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There certainly are quasars. Obviously, we can't see any as they are today because they aren't nearby. Quasars are a type of Active Galactic Nucleus(AGN), which means we won't find any within our local few million lightyears. However, as the Wikipedia page on Quasars will tell you, any time a supermassive black hole of a galactic nucleus gets a massive ...


The best evidence for the black hole at the center of the Milky Way comes from the simple Keplerian motion of nearby stars. Using orbital data deduced by scientists, I made a simulation of their motion. Please note that this simulation needs a browser that supports WebGL.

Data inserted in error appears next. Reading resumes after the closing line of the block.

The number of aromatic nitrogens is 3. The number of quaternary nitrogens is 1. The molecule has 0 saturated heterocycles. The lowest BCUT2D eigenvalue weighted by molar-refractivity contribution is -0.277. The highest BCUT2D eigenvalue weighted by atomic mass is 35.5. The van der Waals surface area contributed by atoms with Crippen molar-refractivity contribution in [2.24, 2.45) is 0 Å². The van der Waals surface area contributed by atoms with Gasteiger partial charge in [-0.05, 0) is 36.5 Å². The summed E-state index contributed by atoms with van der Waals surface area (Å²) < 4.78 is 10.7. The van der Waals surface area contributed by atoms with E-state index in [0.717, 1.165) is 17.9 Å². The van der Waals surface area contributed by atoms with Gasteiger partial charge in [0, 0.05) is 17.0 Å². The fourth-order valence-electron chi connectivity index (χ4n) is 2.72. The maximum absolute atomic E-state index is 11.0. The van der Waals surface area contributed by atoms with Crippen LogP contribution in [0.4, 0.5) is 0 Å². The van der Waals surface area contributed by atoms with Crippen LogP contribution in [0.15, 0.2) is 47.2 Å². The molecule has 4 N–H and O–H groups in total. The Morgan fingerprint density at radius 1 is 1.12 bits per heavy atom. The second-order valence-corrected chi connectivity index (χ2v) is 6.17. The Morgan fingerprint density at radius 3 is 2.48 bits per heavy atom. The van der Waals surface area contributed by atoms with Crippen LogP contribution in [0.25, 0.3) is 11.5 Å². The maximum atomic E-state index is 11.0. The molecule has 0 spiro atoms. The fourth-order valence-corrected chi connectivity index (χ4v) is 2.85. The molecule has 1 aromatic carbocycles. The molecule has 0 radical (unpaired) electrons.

You are correct about the bias factor - because the dark matter distribution is not measured directly, but via tracers (galaxies), there may be some bias in the tracers. This is put into the analysis as an unknown bias parameter $b$ that needs to be fit. Now the second part of your question - why do we care about the dark matter? Briefly, it is because the ...

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